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INTRODUCTORY.

The main object of the following pages is to exhibit, for the information of British readers, the manner in which the American people have solved the problem of Home Rule, which at this moment weighs so heavily on our political life. It is not pretended that the conditions in both countries are the same, or that the scheme which has been adopted in the one can be applied successfully in the other.

But the problem is essentially the same in both cases, viz., to reconcile self-government in local affairs with national control in national affairs; and the conditions are sufficiently similar to justify us in looking to the American model for matter of instruction, if not of guidance, in our own difficulties. A State in the American Union has not the national characteristics of Scotland or Wales, to say nothing of Ireland; but each State has, at all events, a provincial character of its own and special interests of its own, which override the differences between its own internal subdivisions, and mark it off as a separate community from other States. How to arrange the constitutional

system so that each such community shall govern itself, and yet leave the nation master of national affairs, is a problem which in America has been successfully solved.

The process of solution has been, in one important respect, the reverse of that which appears to lie before us. The American people had to build up a National Government out of the separate State Governments. We have to create a State Government or Governments out of the National Goyernment. The one condition on which all parties in the Home Rule controversy profess to be agreed is, that the sovereignty of the National Government shall not be impaired. The corresponding condition in the American question was that the sovereignty of the component States should not be destroyed or absorbed in the Government of the Union. The Union exists through the surrender by the States of part of their sovereign powers: a Home Rule Government, as generally conceived, would exist by the delegation of authority from the National Government. These differences being kept in view, there may be some profit in considering the line of demarcation which separates in America the province of the National from that of the State Government, and the machinery by which each power is enabled to exercise, but not permitted to exceed, its own proper functions.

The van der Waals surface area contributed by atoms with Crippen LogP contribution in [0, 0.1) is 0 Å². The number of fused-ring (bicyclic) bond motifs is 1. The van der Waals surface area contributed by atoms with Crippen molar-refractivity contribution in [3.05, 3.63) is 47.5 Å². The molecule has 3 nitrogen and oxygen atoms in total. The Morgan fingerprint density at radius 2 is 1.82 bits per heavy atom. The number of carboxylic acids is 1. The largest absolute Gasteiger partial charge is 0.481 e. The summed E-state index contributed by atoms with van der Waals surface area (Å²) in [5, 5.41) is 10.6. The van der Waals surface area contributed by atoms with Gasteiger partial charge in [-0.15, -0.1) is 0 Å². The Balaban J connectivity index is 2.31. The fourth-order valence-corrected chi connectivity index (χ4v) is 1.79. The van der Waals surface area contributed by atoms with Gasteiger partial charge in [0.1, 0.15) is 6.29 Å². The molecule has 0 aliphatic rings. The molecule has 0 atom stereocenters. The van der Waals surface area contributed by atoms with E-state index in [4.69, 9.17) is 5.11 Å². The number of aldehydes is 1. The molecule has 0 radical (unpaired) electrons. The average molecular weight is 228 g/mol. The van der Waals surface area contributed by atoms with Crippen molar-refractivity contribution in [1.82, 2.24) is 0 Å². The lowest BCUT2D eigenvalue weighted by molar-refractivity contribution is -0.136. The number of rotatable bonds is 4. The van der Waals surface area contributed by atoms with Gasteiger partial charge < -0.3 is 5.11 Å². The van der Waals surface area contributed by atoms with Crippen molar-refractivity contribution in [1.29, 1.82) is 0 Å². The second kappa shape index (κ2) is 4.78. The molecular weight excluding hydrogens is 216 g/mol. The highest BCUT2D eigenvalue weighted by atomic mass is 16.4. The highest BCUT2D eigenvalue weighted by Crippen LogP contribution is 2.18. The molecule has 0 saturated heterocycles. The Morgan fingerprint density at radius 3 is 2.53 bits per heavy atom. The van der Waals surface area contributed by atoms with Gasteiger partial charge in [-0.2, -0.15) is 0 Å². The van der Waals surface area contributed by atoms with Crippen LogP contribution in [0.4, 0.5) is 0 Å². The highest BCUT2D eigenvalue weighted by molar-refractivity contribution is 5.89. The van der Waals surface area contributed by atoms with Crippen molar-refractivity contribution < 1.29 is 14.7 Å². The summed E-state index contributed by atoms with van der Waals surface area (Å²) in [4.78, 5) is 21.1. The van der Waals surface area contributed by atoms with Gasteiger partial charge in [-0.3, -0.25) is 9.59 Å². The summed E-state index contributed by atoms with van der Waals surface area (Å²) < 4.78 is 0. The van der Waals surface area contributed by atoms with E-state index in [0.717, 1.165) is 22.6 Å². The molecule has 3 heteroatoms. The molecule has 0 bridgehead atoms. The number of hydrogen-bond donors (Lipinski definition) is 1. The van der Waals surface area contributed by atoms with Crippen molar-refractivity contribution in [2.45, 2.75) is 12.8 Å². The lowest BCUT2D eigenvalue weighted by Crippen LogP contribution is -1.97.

It is proposed, accordingly, to sketch in outline the constitutional system-State and Federal—of the United States, with special reference to the powers

and methods of the Legislatures; then to examine the relations between the Federal or National Government and the State Governments, regarded as a system of Home Rule ; and, incidentally, to notice some characteristics and practices of American politics more or less directly connected with this point of view.

The authorities most frequently referred to in the following pages areA Treatise on the Constitutional Limitations which rest upon

the Legislative Power of the States of the American Union. By Thomas M. Cooley, LL.D. Fifth edition. Boston,

1883. The General Principles of Constitutional Law in the United

States of America. By Thomas M. Cooley, LL.D.

Boston, 1880.
Congressional Government: a Study in American Politics. By

Woodrow Wilson. Third edition. Boston, 1885.

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HOME RULE.

CHAPTER I.

GENERAL VIEW OF THE CONSTITUTIONAL

SYSTEM.

The first glance at the United States reveals a political system remarkably unlike our own. It is not merely that the one is a republic and the other a monarchy; there are far more important points of difference than that. Those which may be described as most immediately obvious are, first, the total separation in the United States of imperial or national from provincial or local authorities of what is called the Federal power from the State power; secondly, the strict separation of each of the three departments—legislative, executive, and judicial--from and its independence of the others; and thirdly (a consequence of the other two), the absence of any single determinate sovereign body or assembly, or of any real sovereign other than the people themselves.

In this country, no doubt, we have something of the same sort as the first two characteristics mentioned. We do not confuse local and imperial business : we do

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